Generation MySpace

June 14, 2007 at 3:00 am Leave a comment

Came across an interesting essay in The Atlantic, (subscription needed) which paints a pretty grim picture of online worlds, the predators who stalk the digital realm and the innocents who often fall prey. Now, I must start off by admitting that I have a MySpace page, not that I do much with it. In fact, I have a couple of friends, Tom and Velvet (don’t ask!) – not sure how they became my friends but there they are in my network, which sadly only has two friends. I’ve also dabbled in SecondLife but frankly I don’t get it; bored me to tears. Obviously, I’m getting way too long in the tooth:)-

Anyway, I’m interested in these digital spaces because of the …(warning: pet topic coming up)…privacy implications. So the essay in The Atlantic piqued my curiosity. Journalist, Caitlin Flanagan, masqueraded as a predator – she visited MySpace and began tracking the activities of a local high school girl (“Jenna”). How easy was it to stalk a young, innocent teen, happily sharing photos and gossip with friends on MySpace? The answer: terribly, terribly easy. Here’s what Flanagan discovered about the personal life of “Jenna”:

  • from her MySpace page – information about Jenna’s boyfriend; times, dates and locations of her outings with friends;
  • Jenna’s high school graduation date. Flanagan even went to the school on graduation day;
  • once Jenna went off to college, Flanagan was able to review her online class schedule and used Mapquest to find the location of the college, so she could be waiting outside her French class in just 2 hours.

There’s much more in the essay, but you get the gist. The MySpace generation has a different attitude to privacy – I did a post on this recently. For them, privacy is an illusion. And now that we have Google Street View, well frankly, walking down the street is a privacy hazard IMHO. But it’s the dark side of this that I get really concerned about. If it was so easy for a journalist to track Jenna and learn about the intimate details of her daily existence, then all the whackos out there are having a field day. Lots of benefits to MySpace sure – connectivity, circle of friends, sharing of news and photos – but the downside is that you trade in your privacy and you’re just not sure what you might get in return.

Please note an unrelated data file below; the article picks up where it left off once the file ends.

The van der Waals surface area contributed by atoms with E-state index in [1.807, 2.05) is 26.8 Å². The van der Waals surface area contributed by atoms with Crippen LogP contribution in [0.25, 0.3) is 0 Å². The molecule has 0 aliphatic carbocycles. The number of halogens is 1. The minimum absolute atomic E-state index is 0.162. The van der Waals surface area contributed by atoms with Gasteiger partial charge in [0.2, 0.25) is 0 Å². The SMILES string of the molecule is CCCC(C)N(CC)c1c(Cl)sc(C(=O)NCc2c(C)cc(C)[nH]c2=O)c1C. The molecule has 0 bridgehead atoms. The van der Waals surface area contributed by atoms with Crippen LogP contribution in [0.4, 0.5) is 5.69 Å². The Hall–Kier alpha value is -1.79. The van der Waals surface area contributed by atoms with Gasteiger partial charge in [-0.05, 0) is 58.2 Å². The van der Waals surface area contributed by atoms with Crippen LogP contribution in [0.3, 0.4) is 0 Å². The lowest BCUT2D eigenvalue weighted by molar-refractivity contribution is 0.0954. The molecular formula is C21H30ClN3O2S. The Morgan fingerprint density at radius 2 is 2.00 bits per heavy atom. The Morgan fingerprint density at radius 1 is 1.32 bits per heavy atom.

And while I’m on this subject of privacy – back to the talking CCTV cameras that will bark orders at you. Reading Borough Council in the UK, in a smart move aimed at sucking youth into the surveillance society so they’ll never know what privacy actually is – is running a contest giving young people the glorious opportunity to be “the voice” of the talking cameras. Hopefuls are being encouraged to compose rap lyrics of four lines. The lead councillor for Reading said: “This will be an exciting addition to the CCTV unit…Talking CCTV will bring us right up to date“. I’m sure.


Entry filed under: Education and Awareness, MySpace, Privacy.

World’s cultural heritage endangered Data information knowledge

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